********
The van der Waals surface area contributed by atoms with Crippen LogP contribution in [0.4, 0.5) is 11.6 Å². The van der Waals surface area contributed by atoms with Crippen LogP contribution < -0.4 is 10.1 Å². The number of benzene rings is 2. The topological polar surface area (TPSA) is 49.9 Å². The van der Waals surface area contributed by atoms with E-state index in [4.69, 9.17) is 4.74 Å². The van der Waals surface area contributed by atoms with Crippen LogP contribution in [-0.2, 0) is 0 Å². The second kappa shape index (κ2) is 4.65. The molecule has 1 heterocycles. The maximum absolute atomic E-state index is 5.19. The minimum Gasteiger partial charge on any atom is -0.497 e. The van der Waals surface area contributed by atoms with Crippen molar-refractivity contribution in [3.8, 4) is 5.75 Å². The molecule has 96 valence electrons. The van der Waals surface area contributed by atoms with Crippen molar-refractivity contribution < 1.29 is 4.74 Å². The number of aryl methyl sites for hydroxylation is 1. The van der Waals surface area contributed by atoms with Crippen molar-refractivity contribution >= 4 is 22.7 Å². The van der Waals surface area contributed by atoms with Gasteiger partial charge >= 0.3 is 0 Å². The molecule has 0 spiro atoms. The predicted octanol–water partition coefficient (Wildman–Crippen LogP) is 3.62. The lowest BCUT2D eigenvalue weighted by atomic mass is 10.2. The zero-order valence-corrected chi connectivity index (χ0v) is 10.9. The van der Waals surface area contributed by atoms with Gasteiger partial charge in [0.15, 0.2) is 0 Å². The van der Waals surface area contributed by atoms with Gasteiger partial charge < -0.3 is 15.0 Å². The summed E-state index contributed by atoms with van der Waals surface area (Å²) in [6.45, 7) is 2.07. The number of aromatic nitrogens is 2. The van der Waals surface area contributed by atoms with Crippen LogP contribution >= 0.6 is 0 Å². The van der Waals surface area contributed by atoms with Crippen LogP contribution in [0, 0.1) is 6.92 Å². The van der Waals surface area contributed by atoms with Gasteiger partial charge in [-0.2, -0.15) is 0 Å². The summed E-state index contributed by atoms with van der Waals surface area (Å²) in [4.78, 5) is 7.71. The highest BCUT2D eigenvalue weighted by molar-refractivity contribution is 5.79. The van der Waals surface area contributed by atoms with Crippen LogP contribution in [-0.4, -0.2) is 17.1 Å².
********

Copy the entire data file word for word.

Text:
The van der Waals surface area contributed by atoms with Crippen LogP contribution in [0.4, 0.5) is 11.6 Å². The van der Waals surface area contributed by atoms with Crippen LogP contribution < -0.4 is 10.1 Å². The number of benzene rings is 2. The topological polar surface area (TPSA) is 49.9 Å². The van der Waals surface area contributed by atoms with E-state index in [4.69, 9.17) is 4.74 Å². The van der Waals surface area contributed by atoms with Crippen LogP contribution in [-0.2, 0) is 0 Å². The second kappa shape index (κ2) is 4.65. The molecule has 1 heterocycles. The maximum absolute atomic E-state index is 5.19. The minimum Gasteiger partial charge on any atom is -0.497 e. The van der Waals surface area contributed by atoms with Crippen molar-refractivity contribution in [3.8, 4) is 5.75 Å². The molecule has 96 valence electrons. The van der Waals surface area contributed by atoms with Crippen molar-refractivity contribution < 1.29 is 4.74 Å². The number of aryl methyl sites for hydroxylation is 1. The van der Waals surface area contributed by atoms with Crippen molar-refractivity contribution >= 4 is 22.7 Å². The van der Waals surface area contributed by atoms with Gasteiger partial charge >= 0.3 is 0 Å². The molecule has 0 spiro atoms. The predicted octanol–water partition coefficient (Wildman–Crippen LogP) is 3.62. The lowest BCUT2D eigenvalue weighted by atomic mass is 10.2. The zero-order valence-corrected chi connectivity index (χ0v) is 10.9. The van der Waals surface area contributed by atoms with Gasteiger partial charge in [0.15, 0.2) is 0 Å². The van der Waals surface area contributed by atoms with Gasteiger partial charge < -0.3 is 15.0 Å². The summed E-state index contributed by atoms with van der Waals surface area (Å²) in [6.45, 7) is 2.07. The number of aromatic nitrogens is 2. The van der Waals surface area contributed by atoms with Crippen LogP contribution >= 0.6 is 0 Å². The van der Waals surface area contributed by atoms with Crippen LogP contribution in [0, 0.1) is 6.92 Å². The van der Waals surface area contributed by atoms with Gasteiger partial charge in [-0.2, -0.15) is 0 Å². The summed E-state index contributed by atoms with van der Waals surface area (Å²) in [4.78, 5) is 7.71. The highest BCUT2D eigenvalue weighted by molar-refractivity contribution is 5.79. The van der Waals surface area contributed by atoms with Crippen LogP contribution in [-0.4, -0.2) is 17.1 Å².